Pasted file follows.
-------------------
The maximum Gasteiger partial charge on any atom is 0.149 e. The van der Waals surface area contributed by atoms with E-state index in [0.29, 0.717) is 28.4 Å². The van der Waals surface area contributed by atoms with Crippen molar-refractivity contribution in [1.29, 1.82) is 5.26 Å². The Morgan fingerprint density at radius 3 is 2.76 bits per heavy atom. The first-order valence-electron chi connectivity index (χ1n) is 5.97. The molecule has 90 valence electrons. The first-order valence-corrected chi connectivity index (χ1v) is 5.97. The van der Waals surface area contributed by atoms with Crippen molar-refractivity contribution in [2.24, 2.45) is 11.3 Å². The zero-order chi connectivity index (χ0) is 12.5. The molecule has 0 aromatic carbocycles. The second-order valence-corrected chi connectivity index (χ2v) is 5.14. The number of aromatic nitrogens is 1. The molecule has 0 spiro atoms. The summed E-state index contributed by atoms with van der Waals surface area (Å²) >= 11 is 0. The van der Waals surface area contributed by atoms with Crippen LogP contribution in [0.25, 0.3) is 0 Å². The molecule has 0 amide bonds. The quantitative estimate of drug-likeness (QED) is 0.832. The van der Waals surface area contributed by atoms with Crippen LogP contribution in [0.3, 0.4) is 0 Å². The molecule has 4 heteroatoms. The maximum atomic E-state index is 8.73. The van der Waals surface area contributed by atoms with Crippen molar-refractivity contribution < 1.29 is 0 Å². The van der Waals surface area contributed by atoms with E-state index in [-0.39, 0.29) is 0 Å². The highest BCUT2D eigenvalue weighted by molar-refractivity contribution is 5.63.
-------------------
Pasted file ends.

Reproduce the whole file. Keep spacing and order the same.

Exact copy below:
The maximum Gasteiger partial charge on any atom is 0.149 e. The van der Waals surface area contributed by atoms with E-state index in [0.29, 0.717) is 28.4 Å². The van der Waals surface area contributed by atoms with Crippen molar-refractivity contribution in [1.29, 1.82) is 5.26 Å². The Morgan fingerprint density at radius 3 is 2.76 bits per heavy atom. The first-order valence-electron chi connectivity index (χ1n) is 5.97. The molecule has 90 valence electrons. The first-order valence-corrected chi connectivity index (χ1v) is 5.97. The van der Waals surface area contributed by atoms with Crippen molar-refractivity contribution in [2.24, 2.45) is 11.3 Å². The zero-order chi connectivity index (χ0) is 12.5. The molecule has 0 aromatic carbocycles. The second-order valence-corrected chi connectivity index (χ2v) is 5.14. The number of aromatic nitrogens is 1. The molecule has 0 spiro atoms. The summed E-state index contributed by atoms with van der Waals surface area (Å²) >= 11 is 0. The van der Waals surface area contributed by atoms with Crippen LogP contribution in [0.25, 0.3) is 0 Å². The molecule has 0 amide bonds. The quantitative estimate of drug-likeness (QED) is 0.832. The van der Waals surface area contributed by atoms with Crippen LogP contribution in [0.3, 0.4) is 0 Å². The molecule has 4 heteroatoms. The maximum atomic E-state index is 8.73. The van der Waals surface area contributed by atoms with Crippen molar-refractivity contribution < 1.29 is 0 Å². The van der Waals surface area contributed by atoms with E-state index in [-0.39, 0.29) is 0 Å². The highest BCUT2D eigenvalue weighted by molar-refractivity contribution is 5.63.